A Viewing Room: contemporary Korean film artists explore the human state in difficult times, 6 April – 31 May 2021
Minhwi LEE & Yun CHOI, Viral Lingua, 2018. Single-channel video, 4K, colour, sound, 15’ 54sec”. Courtesy of the artist and Busan Biennale.
The Korean Cultural Centre UK is delighted to present A Viewing Room, an artist film programme featuring new and recent video works by eight contemporary Korean artists and artist groups, running from 6 April – 31 May 2021. Following the one-year anniversary of the Covid-19 outbreak officially being declared a pandemic, the works’ themes and concerns – psychological wellbeing, social solidarity, care systems, reconfiguring embodiment in relation to our environment, and the transition from offline to online – appear more relevant than ever.
Participating artists include Jeongyoon AHN, Jeamin CHA, CHA Ji Ryang, Taey IOHE, Jooyeon LEE, Minhwi LEE & Yun CHOI,RHO Jae Oon, and the Rice Brewing Sisters Club. Each artist or artist group has been nominated by a member of the exhibition’s curatorial committee, made up of Jaemin Cha (Korean Cultural Centre UK), Annie Jael Kwan (Asia–Art–Activism), Sun Park (Lux), and Adeena Mey (Afterall).
A Viewing Room begins with a series of works focusing on physiological states, and how these are impacted during challenging times. In Jeongyoon Ahn’s film Onlooker (2016), the artist and her collaborator Misun Ahn share dreams about loss and death, as part of a collective grieving practice. As their subconscious memories unfold on paper as drawings, it leads the two friends to unpack larger questions around the relationship between life and death. Meanwhile, reflecting on care systems, Jooyeon Lee’s performance film Back to Back (2020) considers an era in which society is defined by either needing or providing care.
Offering a critique of the contemporary psychological landscape, Jeamin Cha’s Sound Garden (2019) alternates between scenes of large trees being transported and interviews with South Korean female mental health counsellors who reflect on counselling’s ambivalence and complexity. The film highlights the discrepancy between these cultivated trees, designed to thrive in urban surroundings, and the human spirit, shaped and affected by our modern values and evolving social environments. In parallel, set within an abandoned, rural village of elderly residents, Cha Ji Ryang’s recent work After Life (2020) acts as a meditation on the mundanity of human life, and collective and social solidarity.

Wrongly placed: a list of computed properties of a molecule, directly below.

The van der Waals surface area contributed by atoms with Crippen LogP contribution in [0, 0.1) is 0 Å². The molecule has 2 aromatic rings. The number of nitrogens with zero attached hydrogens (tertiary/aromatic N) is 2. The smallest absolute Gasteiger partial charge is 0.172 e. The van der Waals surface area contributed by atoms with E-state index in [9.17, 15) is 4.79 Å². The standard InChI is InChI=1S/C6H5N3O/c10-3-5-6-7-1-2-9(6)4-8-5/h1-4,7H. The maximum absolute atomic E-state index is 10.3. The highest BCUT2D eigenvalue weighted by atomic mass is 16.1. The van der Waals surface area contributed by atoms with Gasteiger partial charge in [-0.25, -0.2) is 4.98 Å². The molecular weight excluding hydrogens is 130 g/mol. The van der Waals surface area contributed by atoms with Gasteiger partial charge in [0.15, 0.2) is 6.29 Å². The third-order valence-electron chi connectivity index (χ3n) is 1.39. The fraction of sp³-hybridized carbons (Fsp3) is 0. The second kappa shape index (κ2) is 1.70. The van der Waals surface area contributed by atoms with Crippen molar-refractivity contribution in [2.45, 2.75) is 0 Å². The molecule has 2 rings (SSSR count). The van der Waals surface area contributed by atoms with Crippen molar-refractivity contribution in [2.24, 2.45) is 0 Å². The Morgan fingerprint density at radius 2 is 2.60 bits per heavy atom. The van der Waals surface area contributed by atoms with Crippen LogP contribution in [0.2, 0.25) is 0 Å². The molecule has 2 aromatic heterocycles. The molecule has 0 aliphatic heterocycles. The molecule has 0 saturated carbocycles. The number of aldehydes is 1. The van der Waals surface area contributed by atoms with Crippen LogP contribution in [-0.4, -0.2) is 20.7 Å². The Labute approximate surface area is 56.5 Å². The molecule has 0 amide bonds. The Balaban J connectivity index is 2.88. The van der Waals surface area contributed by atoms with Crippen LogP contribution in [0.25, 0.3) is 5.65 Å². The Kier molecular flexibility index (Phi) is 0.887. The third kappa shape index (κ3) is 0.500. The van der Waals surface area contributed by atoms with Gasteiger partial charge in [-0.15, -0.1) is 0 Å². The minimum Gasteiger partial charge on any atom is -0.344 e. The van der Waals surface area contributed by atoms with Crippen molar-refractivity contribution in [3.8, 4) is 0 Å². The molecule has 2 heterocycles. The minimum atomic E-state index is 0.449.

Responding to the current dislocations of our bodies from the outside environment, Taey Iohe’s experimental autofictional video A great circle with no rim (2021) follows the new runner’s embodied ambivalence and address towards gendered, raced and classed public space in an era of the pandemic where space and time are placed on hold. Reconnecting to notions of ‘home’, The Rice Brewing Sisters Club share their research-led work Cheopcheopdamdam Iyagigeuk (2020), a collective performative and poetic expression of reconnecting to the land that nourishes us.
Elsewhere in the exhibition, artists reflect on the social (and political) effects of today’s hyper-connected, globalised and digital world – a state we exist in now more than ever. Minhwi Lee and Yun Choi present their collaborative project Viral Lingua (2018), commissioned by the Busan Biennale in 2018. Inspired by viral marketing and its vast dissemination and duplication of information online, the artists compose six songs and music videos which reveal complex social layers of contemporary Korean society. Similarly, Rho Jae Oon’s works deal with the general methods through which visual cultures might be recognised and accommodated within society in the digital era.
Through these portraits and observations of contemporary human states, A Viewing Room invites the viewer to consider how society may change or evolve in a post-pandemic world. Jaemin Cha, visual arts curator at the Korean Cultural Centre UK, expands:
A Viewing Room sheds light on how art is able to reveal societal changes, and, at the same time, spread a collective sense of belonging and solidarity. During these difficult times and despite geographical constraints, the KCCUK looks to continue its transnational and trans-institutional support for Korean artists. Through our collaborations with this curatorial committee from diverse organisations, we hope to echo that same sense of solidarity within the programme itself.
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